They say it’s all in a name and Yealmpton in the South Hams tells you exactly what it is – the River Yealm runs through it and “ton” is an old English name meaning village or settlement. The village is perfectly positioned. You have Dartmoor National Park to the northeast, or head south and follow the River Yealm and you will reach the coast and a number of beautiful beaches. You are only seven miles from Plymouth but the village offers many amenities including a health centre with dispensary, Post Office, shops, a petrol station, opticians and Ben’s Farm Shop selling local, good-quality fresh produce, much of it organic.
They love their food in Yealmpton – there’s a monthly farmers’ market too, the independent Nelli’s Café with a pretty outdoor space and the Rose and Crown pub on the main road through the village – easily spotted thanks to the rose-coloured walls.
This is a real slice of country life and has a thriving Community Association which runs a hall and an outdoor multi-use games area. The mobile library visits regularly and there are a number of initiatives designed to make Yealmpton as sustainable as possible. Initiatives include Men’s Shed which welcomes everyone and supports some of the older residents who use their repair skills. A community group, Bee-Wild Yealmpton, is increasing attractive spots for bees to visit and encouraging wildlife.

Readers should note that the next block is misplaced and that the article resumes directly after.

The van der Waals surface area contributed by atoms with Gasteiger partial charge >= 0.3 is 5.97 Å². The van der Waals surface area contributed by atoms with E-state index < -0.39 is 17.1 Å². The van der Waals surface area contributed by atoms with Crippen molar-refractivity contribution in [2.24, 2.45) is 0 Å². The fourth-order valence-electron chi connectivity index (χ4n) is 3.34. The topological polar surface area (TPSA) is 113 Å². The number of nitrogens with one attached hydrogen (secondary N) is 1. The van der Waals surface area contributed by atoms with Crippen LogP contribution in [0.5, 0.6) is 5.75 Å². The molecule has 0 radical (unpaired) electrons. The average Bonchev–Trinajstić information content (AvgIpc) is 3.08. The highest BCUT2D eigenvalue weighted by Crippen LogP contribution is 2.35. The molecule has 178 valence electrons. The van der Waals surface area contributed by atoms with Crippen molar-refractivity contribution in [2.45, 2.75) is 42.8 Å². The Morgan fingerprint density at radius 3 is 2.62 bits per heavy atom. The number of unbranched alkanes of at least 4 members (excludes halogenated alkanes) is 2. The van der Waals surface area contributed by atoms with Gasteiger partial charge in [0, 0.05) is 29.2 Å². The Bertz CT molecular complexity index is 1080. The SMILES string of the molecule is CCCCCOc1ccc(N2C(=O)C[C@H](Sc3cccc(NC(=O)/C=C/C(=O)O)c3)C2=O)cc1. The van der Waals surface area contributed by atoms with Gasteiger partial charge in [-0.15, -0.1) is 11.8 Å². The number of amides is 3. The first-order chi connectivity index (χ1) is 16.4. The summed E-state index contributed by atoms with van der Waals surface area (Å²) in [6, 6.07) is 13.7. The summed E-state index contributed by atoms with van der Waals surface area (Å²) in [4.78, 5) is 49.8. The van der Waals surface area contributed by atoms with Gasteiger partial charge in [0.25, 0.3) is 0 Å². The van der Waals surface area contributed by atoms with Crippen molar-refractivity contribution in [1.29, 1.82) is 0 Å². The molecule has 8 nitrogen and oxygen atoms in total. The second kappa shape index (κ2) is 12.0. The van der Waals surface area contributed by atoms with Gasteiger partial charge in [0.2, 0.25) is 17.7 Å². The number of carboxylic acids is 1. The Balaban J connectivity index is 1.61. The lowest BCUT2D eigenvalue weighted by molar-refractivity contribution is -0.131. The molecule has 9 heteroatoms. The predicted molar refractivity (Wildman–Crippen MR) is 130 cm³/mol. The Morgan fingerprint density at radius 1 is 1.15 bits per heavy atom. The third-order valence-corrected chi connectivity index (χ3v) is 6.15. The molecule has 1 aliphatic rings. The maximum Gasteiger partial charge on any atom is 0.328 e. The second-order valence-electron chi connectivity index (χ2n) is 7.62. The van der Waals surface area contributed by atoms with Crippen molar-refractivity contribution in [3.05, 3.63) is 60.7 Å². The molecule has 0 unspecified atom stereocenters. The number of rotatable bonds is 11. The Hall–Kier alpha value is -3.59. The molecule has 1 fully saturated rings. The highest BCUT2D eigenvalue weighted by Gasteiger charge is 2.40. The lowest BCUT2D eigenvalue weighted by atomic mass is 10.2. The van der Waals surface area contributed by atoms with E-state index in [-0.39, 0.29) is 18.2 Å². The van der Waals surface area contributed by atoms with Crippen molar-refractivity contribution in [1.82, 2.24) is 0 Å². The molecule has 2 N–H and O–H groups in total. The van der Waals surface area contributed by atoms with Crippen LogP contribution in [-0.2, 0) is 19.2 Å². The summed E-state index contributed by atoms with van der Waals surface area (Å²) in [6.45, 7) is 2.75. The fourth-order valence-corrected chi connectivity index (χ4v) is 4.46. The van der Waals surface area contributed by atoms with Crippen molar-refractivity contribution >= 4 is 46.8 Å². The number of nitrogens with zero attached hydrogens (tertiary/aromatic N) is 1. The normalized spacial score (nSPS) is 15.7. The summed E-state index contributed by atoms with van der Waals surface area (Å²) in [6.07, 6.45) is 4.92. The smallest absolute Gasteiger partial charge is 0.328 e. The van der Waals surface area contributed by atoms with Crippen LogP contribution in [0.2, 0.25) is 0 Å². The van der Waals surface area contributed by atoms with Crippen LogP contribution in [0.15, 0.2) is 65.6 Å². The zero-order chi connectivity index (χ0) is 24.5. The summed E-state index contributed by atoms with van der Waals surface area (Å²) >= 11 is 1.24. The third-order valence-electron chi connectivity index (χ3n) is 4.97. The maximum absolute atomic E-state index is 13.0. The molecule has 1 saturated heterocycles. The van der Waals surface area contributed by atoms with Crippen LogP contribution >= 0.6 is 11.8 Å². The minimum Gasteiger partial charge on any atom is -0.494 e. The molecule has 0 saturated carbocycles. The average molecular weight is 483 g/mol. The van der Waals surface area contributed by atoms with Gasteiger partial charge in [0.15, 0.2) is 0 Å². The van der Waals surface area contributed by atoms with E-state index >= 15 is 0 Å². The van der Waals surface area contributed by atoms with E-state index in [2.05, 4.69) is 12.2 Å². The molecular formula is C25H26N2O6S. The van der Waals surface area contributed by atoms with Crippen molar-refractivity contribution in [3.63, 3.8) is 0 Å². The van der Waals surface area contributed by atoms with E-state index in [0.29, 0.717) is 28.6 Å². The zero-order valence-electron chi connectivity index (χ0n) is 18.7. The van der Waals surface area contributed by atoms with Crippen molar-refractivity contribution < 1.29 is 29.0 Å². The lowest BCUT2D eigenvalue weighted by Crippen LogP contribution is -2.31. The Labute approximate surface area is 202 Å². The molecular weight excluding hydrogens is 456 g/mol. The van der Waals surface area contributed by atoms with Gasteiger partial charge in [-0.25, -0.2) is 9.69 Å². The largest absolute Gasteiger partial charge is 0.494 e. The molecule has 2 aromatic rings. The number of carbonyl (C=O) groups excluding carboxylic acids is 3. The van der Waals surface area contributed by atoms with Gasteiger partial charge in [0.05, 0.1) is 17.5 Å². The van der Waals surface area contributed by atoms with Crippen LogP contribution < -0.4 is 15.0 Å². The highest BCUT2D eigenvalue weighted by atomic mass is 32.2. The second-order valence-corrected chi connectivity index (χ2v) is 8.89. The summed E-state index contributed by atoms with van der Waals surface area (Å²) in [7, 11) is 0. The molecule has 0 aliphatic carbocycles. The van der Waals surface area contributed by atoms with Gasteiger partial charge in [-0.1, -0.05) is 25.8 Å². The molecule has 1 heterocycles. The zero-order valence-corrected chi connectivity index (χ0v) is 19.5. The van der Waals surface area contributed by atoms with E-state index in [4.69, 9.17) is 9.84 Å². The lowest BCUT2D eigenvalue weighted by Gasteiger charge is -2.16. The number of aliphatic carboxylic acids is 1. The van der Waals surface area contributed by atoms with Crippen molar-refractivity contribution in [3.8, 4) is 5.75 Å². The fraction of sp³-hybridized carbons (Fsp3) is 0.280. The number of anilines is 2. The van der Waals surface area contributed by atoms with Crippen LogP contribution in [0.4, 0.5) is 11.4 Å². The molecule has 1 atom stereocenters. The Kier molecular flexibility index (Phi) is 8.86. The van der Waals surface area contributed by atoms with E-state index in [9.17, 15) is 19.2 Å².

Yealmpton has excellent facilities considering its size, including a hairdressers, medical centre and opticians. Easy access to beaches and moorland and Plymouth is nearby.
Yealmpton Primary School (a feeder for Ivybridge Community College) makes the most of its outdoor space with its own orchard, vegetable garden and sports pitch, often heading out on trips to study nature and wildlife in the wooded valley of the River Yealm and at the beach.
Remember the nursery rhyme about Old Mother Hubbard? She went to the cupboard to give her poor dog a bone only to find it bare. On the main road through Yealmpton is the thatched, Grade II listed Old Mother Hubbard’s Cottage, which had been the home of the housekeeper at nearby Kitley House, once a grand estate dating back to the 16th century. The nursery rhyme inspired by her was published in 1805 and written by the sister of the chatelaine of Kitley.